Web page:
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Atlit Detainee Camp

The Atlit Detainee Camp Museum is located in Atlit, a small town located on the northern coast about 20 kilometers south of Haifa. In the 1930s and 40s, this site served as a detention center for illegal Jewish immigrants seeking refuge in Palestine (which is now the State of Israel). The land was under British Mandate and officials let very few Jewish people into the country legally. Tens of thousands of Jewish people were interned here during this time period. Although first-time visitors may not be familiar with this museum, it is very significant site in the history of Israel. Illegal immigrants are known as “ma’apilim”. Before and during World War II, thousands of Jewish people were fleeing their homes trying to escape persecution and concentration camps. Many coming from Europe and northern Africa chose to seek refuge in Palestine, which was under British Mandate. More than 122,000 people came to Israel despite the blockade.

https://www.touristisrael.com/atlit-detainee-camp-museum/16177/

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Bahai Gardens
The Bahai Gardens is possibly the most distinct tourist attraction in all of Haifa, and is very likely the most visited. Every year, hundreds of thousands of tourists and locals alike travel to the Bahai Gardens on Mount Carmel in Haifa, the most holy site of the Bahai faith. Last year alone, 750,000 people enjoyed the beautiful terraces of the Bahai Gardens, a UNESCO World Heritage Site. The Bahai Gardens contains nine concentric circles each filled with flowers, small trees, small sculptures, water fountains and pools. To the sides of the gardens are wooded areas designed to house wildlife and to cut down on urban noise. The 200,000 square metres of land were designed by Iranian architect Fariborz Sahba funded by donations made only by Bahais, the world over. https://www.touristisrael.com/bahai-gardens-in-haifa/2293/
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Madatech National Science, Technology and Space Museum
The Madatech National Science, Technology and Space Museum in Haifa, is a large museum crammed with hands-on activities that will please both adults and children. Not far from the Bahai Gardens, in the Hadar neighbourhood of Haifa, the museum is housed in the large edifice which is the old Technion building. The Madatech building was built in the early 1910s, visited by Albert Einstein in 1923 and then made into a museum in 1984. Today the museum hosts some 200,000 visitors annually, many of them children on school trips. The Madatech National Science, Technology and Space Museum can be broken up into five parts for mapping out. The ground floor of the main building contains the front desk, a café, a children’s play area, a gift store and several exhibits such as the history of the printing press and The Road to Safety Exhibition. In the Road to Safety Exhibition children and adults can sit side-by-side on crash simulator, operated only by a museum guide, which proves the need for seatbelts while driving. Be prepared, the crash is quite a jolt! Continuing up a narrow staircase (elevators are also on-site), the first floor comes to view. On the first floor are exhibitions such as the Natural Science Room with over 100 stuffed animals and birds all found in the Haifa area including eagles, mongooses and jungle cats. Other exhibitions include Puzzles & Games, Green Energy and Acoustics & Waves, all going into depths with hands-on displays and tools for everybody to benefit from. In the Green Energy exhibition children can learn about combustion, solar power and light power, many of the displays featuring little lights that illuminate with the power generated at the display. Children can also race sailboats on a table with fans, mapping out wind currents with guided lines on the table. Also on the first floor is the Einstein Hall where an exhibition was made in honour of Ilan Ramon, Israel’s first and only astronaut. Included in the exhibit are some of his personal belongings found at the crash site of the Columbia space shuttle that tragically crashed on descent over Texas. https://www.touristisrael.com/madatech-science-technology-museum-haifa/5294/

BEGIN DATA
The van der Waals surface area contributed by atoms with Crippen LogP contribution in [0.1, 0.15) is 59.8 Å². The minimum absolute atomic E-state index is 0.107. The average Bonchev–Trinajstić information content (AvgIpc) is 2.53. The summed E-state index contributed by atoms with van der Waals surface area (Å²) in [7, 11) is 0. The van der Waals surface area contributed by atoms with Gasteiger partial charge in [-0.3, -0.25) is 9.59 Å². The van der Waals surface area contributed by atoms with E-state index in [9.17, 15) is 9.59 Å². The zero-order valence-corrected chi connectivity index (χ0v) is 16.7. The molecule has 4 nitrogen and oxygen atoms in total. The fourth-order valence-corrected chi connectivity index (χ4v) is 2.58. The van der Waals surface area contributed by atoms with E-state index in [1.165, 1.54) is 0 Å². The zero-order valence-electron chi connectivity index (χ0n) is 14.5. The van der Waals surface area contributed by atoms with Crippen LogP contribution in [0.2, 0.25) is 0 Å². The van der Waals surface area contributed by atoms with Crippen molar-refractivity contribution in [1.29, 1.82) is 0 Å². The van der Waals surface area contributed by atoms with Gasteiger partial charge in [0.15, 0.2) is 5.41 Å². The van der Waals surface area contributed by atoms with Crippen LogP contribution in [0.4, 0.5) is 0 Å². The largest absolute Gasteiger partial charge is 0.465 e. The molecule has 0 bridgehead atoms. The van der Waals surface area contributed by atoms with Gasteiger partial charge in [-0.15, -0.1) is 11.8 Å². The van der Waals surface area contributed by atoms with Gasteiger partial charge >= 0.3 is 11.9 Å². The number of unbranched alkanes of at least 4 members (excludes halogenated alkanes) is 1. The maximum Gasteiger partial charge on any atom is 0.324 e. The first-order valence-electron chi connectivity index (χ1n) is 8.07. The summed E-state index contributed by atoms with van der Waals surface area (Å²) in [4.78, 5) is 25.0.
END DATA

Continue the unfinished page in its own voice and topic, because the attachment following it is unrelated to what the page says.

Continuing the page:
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Haifa's German Colony
Haifa’s German Colony is probably the culture and tourism centre of this beautiful city. Located just beneath the Bahai Gardens, Haifa’s largest tourist attraction, the German Colony has been beautifully restored in recent years and is now lined with trendy cafes, restaurants, and boutiques. A visit to Haifa is not complete without exploring the German Colony, and those who do visit take away great memories. A visit is definitely one of THE things to do in Haifa. The German Colony of Haifa is a small area located at the foot of the Baha’i Gardens and reaching the Port of Haifa. It was founded in the late 1860s by German Templars (not to be confused with the Templar Knights of the Crusaders who also settled in Northern Israel) and throughout the two world wars in the early 21st century was inhabited on-and-off by the German Protestants who built the area up. Today, Ben Gurion Avenue, the main road in the German Colony, is lined with distinct red-roofed cafés, restaurants and boutiques. Tourists flock to the German Colony for relaxation, culinary experiences and even the nightlife. In the German Colony, close to the port, is Haifa’s City Museum as well as the old City Center, a small mall. For those wishing to stay in the German Colony, the Colony Hotel Haifa can be found on Ben Gurion Avenue just minutes away from the Baha’i Gardens. https://www.touristisrael.com/haifas-german-colony/4998/